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- Which RAM to get PC2700, 333MHzDDR...
November 24, 2006, 2:25 am
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For memory, it says:
"184-pin DIMM Sockets for unbuffered DDR 400 / 333 SDRAM up to 2 G"
My CPU is CeleronD 3.2 GHz, 533 FSB.
Does 533FSB equate to the 333MHZ DDR ( and a P4 with 400 MHz FSB uses
400 MHZ DDR) ?
So any I looking for 333MHz DDR or PC3200 or PC2700...
Howdoes PC2700 or PC3200 relate to FSB?
Re: Which RAM to get PC2700, 333MHzDDR...
No, your FSB is quad-pumped, meaning 4 x 133MHz = 533
Therefore, DDR memory would be 2 x 133 = 266
That's more commonly known as PC2100.
However, most of those boards (not certain about yours-
check your bios settings and/or manual) will allow an
asynchronous memory bus speed that is +33 MHz faster, so
instead of 133MHz memory clock rate ( * 2 ) , it'd be
running at 166MHz * 2.
Basically this means you could run PC2100 memory if you
wanted to, but CeleronD is pretty hungry for memory
bandwidth so it'd likely a slight performance increase to go
with the PC2700.
Even though the PC2700 is suggested above, PC3200 is
backwards compatible and is probably the best choice (since
there is little to no difference in cost), as it'll merely
provide more margin of stability.
The other performance oriented choice is the memory timings.
Preferribly CAS2.5 not CAS3, or even CAS2 (,2,2,5) if you
wanted to pay a premium for highest performance possible,
though it's no guarantee that's the set of timings your
board would use, especially if you're adding new memory
along with existing memory rated for slower (higher
In short, the generic most cost:performance beneficial
answer is to get PC3200 CAS2.5 spec'd to use no more than
2.6V (default, though they'll tolerate a bit more if
Take PC(nnnn)... divide (nnnn) by 8.
3200 / 8 = 400. That's DDR, so divided by 2 for DDR
400 / 2 = 200 (MHz clock rate).
Thus, if you want or need to run a synchronous memory bus to
FSB speed, 200MHz memory bus clock = 200MHz FSB clock.
200MHz FSB clock on a P4 with quad pumped bus is * 4
4 * 200 = 800 ... as-in, the 800 in "P4MSD-800".
In the case of PC2700, dividing by 8 <> 333, rather 338, but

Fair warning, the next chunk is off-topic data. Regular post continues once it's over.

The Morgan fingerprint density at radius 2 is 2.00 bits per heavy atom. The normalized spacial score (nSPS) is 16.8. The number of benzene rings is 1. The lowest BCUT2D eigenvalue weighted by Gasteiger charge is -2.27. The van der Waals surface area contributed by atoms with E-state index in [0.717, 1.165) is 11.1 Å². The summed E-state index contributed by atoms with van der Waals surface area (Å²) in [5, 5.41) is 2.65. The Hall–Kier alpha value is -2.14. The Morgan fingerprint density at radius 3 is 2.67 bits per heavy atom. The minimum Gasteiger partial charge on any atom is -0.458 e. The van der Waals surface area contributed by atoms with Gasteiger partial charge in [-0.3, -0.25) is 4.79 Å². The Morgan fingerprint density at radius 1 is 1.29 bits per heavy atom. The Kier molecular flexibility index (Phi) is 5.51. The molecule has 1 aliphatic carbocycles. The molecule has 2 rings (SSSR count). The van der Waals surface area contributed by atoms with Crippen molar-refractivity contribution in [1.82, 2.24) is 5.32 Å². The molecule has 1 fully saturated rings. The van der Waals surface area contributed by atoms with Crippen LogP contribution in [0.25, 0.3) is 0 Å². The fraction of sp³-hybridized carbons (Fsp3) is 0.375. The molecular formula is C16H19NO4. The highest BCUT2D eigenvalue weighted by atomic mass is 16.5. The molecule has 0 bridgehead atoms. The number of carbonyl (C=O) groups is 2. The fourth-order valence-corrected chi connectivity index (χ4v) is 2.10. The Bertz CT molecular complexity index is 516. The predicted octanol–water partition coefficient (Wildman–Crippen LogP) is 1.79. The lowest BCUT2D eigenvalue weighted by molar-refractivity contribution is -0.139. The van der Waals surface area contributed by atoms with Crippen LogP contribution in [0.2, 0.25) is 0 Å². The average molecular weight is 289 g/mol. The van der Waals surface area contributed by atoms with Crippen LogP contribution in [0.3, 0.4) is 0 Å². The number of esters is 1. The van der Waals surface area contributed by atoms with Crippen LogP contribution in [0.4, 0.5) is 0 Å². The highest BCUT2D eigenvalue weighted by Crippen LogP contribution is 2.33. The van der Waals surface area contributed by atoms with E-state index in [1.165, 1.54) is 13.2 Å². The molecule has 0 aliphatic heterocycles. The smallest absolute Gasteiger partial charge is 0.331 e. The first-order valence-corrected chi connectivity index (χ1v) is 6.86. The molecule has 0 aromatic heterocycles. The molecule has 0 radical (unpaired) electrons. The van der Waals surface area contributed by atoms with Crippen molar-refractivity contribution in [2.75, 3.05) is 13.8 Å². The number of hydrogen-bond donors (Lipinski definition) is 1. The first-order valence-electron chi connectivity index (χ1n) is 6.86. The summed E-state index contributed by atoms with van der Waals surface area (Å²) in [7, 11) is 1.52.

the 2700 term is merely rounded up for esthetic marketing
Re: Which RAM to get PC2700, 333MHzDDR...
The value you get from the memory choice, depends on what
options are available in the BIOS. The worst (generic)
style BIOS, have no BIOS page at all for the memory
interface. The BIOS simply sets the timing and frequency
as it sees fit. A better designed BIOS, will allow the user
to manually set the speed.
Since the Machspeed downloadable manual doesn't document the
BIOS, there is no way to guess at how fully functional the
BIOS is. This is a purchase criterion for me - if the downloadable
manual doesn't show the BIOS screens, don't buy it. Otherwise,
be satisfied with whatever performance config the BIOS applies
to your hardware.
In a competing product, with a P4M800 chipset, the memory can
be programmed to run at DDR266, DDR333, or DDR400.
I expect the chipset on that motherboard is single channel.
(But the following chart doesn't state that explicitly.)
If the processor is FSB533, the processor transfers at
533MHz x 8 bytes = 4264MB/sec. A PC3200 memory transfers
at 3200MB/sec. To feed that example processor, from a single
channel memory, you want to keep the memory going as fast as
possible. So the DDR400 setting in the BIOS would be desirable.
(When the processor transfer rate is faster than the memory,
the processor has to wait a bit, for the read data.)
If the processor used was FSB400, that is 400MHz x 8 bytes per
transfer, or 3200MB/sec. Which is balanced by a single channel
DIMM at PC3200 speed. Again, you want the memory to run at
least at PC3200. And since memory is not 100$ efficient (not
transferring on every cycle), clocking the memory faster than
the DDR400 rate, actually helps.
Use the highest setting offered, and use PC3200 RAM. CAS3 is
the cheapest memory, and lower CAS number gives slight better
performance. But probably not enough to justify the price
difference. (Also, if the BIOS doesn't take advantage of the
CAS performance offered, it wouldn't make much sense either, but
without documentation in the manual, you don't know what to
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